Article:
Avatar: The Last Airbender introduced a generation of fans to martial arts, animation and long-form story-telling -- but what many don't know is that airbending, waterbending, earthbending and firebending aren't just fantasy. Oh sure, the element-bending part of them is -- but the movements are based on real-life martial arts that anyone can go out and learn.
Revealed through special features included with DVD and Blu-ray releases, as well as through Avatar Extras (a special rerun on Nicktoons where notes from the staff would pop up while the episode played), the team has named each martial art the four bending forms are based on, giving dedicated fans the perfect opportunity to become more Avatar-like themselves.
In the series, even the more obscure instances, like when a character has a distinct or unique style, have very specific martial arts inspirations. For example, Toph's bending style is based on the Southern Praying Mantis style, Chu Gar, which perfectly suits her as it focuses on keeping one's feet on the ground. Meanwhile, Capoeira, a Brazilian martial art that combines dance and combat, was used for the dancing scene in Season 3, Episode 2, "The Headband." But, of course, it's easier to catch the styles that get the most screentime.
Baguazhang's English alias, circle walking, will make its element immediately apparent to any Avatar fan. Emphasizing circular motions, this martial art is one of the few that uses weapons, something that Airbenders appear to be unique for among the four nations, with even Avatar Kyoshi using a fan to aid her airbending techniques.
Much like the curling wind, the Baguazhang practitioner is almost always moving, emphasizing flexibility in attack and defense, as well as agility and constant repositioning to gain the upper hand. These quick, unpredictable movements mean that they can switch from evasion and blocking to attacking almost seamlessly, all while confusing opponents. This perfectly matches the Air Nomads' dual nature of holding perhaps the most devastating element (as Zaheer proved) and most pacifistic ideals.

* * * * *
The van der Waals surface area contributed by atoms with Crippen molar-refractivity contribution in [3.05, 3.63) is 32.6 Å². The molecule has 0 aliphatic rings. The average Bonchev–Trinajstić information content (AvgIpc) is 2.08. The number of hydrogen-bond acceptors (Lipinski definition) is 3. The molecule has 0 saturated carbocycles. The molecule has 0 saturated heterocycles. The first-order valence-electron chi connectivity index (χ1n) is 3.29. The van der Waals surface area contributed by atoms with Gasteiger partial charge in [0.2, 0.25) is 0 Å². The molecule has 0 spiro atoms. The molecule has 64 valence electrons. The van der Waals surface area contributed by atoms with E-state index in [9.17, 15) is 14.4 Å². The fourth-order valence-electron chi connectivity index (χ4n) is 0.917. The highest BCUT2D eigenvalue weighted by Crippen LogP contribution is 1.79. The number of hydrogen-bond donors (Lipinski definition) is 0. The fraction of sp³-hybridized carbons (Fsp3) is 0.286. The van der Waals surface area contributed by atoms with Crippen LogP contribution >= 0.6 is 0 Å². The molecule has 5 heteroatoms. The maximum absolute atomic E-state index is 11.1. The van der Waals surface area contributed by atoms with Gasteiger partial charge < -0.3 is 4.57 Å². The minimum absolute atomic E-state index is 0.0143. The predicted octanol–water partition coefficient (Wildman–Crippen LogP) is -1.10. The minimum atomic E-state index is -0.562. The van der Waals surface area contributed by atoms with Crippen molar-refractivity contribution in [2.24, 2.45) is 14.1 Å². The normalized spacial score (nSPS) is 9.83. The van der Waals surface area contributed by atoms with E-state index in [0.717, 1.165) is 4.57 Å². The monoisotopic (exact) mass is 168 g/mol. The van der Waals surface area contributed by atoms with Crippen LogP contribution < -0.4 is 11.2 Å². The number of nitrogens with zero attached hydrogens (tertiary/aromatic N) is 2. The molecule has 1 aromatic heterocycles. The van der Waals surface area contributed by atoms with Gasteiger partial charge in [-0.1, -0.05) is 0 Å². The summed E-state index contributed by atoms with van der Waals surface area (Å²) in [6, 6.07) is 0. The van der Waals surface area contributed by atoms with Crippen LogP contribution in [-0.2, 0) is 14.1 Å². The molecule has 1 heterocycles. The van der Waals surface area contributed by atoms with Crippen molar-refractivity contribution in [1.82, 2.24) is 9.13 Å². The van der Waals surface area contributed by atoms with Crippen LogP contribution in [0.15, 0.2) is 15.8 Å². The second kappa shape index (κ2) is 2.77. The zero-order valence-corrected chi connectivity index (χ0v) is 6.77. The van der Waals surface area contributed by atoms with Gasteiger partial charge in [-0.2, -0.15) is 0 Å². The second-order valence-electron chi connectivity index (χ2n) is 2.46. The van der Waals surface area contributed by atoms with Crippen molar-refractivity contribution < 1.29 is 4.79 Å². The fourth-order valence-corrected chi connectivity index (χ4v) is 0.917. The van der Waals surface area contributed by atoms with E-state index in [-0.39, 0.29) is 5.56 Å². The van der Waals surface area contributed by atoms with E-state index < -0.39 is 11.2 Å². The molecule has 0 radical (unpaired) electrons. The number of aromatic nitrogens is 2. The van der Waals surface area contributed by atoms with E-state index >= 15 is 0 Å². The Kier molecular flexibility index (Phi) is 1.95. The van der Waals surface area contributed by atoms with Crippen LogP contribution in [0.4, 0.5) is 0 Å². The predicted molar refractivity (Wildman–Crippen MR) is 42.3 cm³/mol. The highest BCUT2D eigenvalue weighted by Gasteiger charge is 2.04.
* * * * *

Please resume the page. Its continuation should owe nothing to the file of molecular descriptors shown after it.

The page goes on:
Following the avatar cycle, the element of water is represented by Tàijí Quán, more commonly known as Tai Chi. While the connections between this style's fluid movements and the ebb and flow of the tide is immediately clear, there's a strength and deliberateness to it that sets it apart from airbending.
Tai Chi is commonly used as a form of exercise or meditation, but when applied for a fight, a Tai Chi user can both defend and attack in one fluid movement, similar to how an ocean current can pull one away from danger whilst sucking up one's adversaries. But, like learning to travel the high seas, Tai Chi requires an incredible amount of dedication to master -- no matter how easy it appears to be. Thus a Tai Chi practitioner who looks like an easy target may, like a sudden wave, quickly turn the tide of battle, making the art perfect for the Water Tribe.
Hung Gar Kung Fu is a powerful fighting style with focus on rock-solid stances that made it a no-brainer to represent the Earth Kingdom's usual earthbending techniques. While it may not emphasize "contact with the ground" as much as the previously mentioned Chu Gar style, its use of low, wide forms ensures that Earthbenders are nearly impossible to take down.
Unlike both Tai Chi and Baguazhang, this form uses sharp, powerful, head-on attacks perfect for embodying the overwhelming strength of Earthbenders who endure attacks rather than avoid them. It's worth noting though that, while stability is key to this style, it still involves a fair amount of footwork, especially when moving to attack.
Finally, Northern Shaolin Kung Fu, with its aggressive attacks and sharp forms, was chosen to represent fire. This style employs more jumps, kicks and punches than the other styles, making it a more energetic art for an energy-based element. The aggressive and primarily offensive nature of the forms makes it a perfect choice for the warlike Fire Nation. While the style has defensive and countering moves as well, subduing an opponent is often the best path to victory.
As a result of these quick aggressive moments, Northern Shaolin can appear less controlled than the other forms, which perfectly suits Firebenders who rely on rage and hatred to fuel their flames. In contrast though, actually learning to command the form takes time, skill and dedication, making the moves anything but emotional outbursts, as Zuko and Aang learn in Season 3, Episode 13, "The Firebending Masters."
Each of these different martial arts emphasizes a different aspect of the element they represent, from Tai Chi's fluidity to Hung Gar's stability, helping the viewer distinguish different benders just by their movements, all while helping create distinct cultures for each Nation. By studying and putting in the effort needed to accurately capture each style's forms into animation, Avatar was able to create history for each fight, telling its story in a dynamic way that would not have been possible otherwise.